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Currywurst: Germany’s favourite Street Food

When it comes to food, Germans sure are a lucky lot to have such a ginormous range of varieties. German cuisine has gone through a considerable amount of evolution in the course of the years and all the variations and regional divergences are a result of many such aspects. This side of Europe holds a considerable amount of cultural similarity.

Currywurst is largely regarded as the ultimate, must-have variety of German street food. One can find the lovers of the dish quite particular when it comes to their currywurst. As a result, ardent lovers only visit their own particular and favourite joints in the region.

If you look across the internet there is an immense amount of variety that can be found. Some use ingredients such as cola, orange juices and sauces made from apples, lime and plums, and apricot jam. On the other hand, there are those who suggest that fried onions are a must have ingredient when it comes to the preparation of currywurst and there are those who hold the opposite opinion. As far as the base is concerned some varieties use ketchup and then there is this group of people who take an offence if ketchup is used in any form.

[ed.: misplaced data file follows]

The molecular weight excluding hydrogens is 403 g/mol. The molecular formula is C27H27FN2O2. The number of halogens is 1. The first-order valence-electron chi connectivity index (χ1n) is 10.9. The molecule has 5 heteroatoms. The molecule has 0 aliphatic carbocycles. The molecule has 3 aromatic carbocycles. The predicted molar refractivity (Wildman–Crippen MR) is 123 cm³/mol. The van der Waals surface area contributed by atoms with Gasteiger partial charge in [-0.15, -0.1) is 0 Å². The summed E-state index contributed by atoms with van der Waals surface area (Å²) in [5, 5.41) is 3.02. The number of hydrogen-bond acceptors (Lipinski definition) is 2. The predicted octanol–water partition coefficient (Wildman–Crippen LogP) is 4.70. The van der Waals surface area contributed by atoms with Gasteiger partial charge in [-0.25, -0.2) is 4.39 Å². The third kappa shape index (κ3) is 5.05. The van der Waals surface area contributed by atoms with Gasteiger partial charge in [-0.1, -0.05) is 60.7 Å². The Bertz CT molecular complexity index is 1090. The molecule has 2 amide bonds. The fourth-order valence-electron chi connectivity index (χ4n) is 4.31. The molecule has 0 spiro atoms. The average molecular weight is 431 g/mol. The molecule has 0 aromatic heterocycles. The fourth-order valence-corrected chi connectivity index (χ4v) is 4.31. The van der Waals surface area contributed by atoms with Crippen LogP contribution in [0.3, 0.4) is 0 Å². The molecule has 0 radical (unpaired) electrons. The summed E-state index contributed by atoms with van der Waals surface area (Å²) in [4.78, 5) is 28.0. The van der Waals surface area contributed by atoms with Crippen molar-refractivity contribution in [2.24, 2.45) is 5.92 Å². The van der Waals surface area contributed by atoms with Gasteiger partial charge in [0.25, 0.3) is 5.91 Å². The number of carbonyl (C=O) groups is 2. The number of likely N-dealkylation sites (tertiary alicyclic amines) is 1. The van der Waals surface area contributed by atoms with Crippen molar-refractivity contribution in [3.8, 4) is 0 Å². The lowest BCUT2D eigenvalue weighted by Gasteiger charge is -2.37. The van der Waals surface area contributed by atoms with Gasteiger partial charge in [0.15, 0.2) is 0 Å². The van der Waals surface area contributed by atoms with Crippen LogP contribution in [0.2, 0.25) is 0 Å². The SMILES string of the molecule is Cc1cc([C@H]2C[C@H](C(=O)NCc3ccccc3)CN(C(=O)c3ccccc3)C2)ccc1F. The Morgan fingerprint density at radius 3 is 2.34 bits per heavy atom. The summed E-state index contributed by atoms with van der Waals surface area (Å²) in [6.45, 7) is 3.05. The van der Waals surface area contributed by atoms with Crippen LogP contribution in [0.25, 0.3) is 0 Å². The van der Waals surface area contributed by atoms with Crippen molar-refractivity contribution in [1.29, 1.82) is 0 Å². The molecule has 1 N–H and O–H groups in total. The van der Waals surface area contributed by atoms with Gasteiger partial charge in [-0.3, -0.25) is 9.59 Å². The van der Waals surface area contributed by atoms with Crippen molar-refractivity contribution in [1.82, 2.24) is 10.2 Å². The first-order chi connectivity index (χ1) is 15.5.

Thus the expert knowledge states that an official recipe for currywurst does not exist. Also, when it comes to making it in one’s own household right from the scratch is another rarity in Germany. Most of the people have one or the other source through which they procure currywurst in parts or the whole. This, of course, is much easier.

    The History

This sausage dish from Germany is believed to have emerged in the period that followed World War II in Berlin. Furthermore, the credit for the creation of this delicacy is given to a certain Herta Heuwer. She was a famous restaurateur in Berlin who began operating from a simple street corner at Kantstrasse or Kaiser-Friedrich-Strasse that is located within the Berlin district. Heuwer is believed to have conceived the dish sometime in the year 1949 after she procured products such as – ketchup or Worcestershire sauce and curry powder from the British soldiers who were stationed in Germany.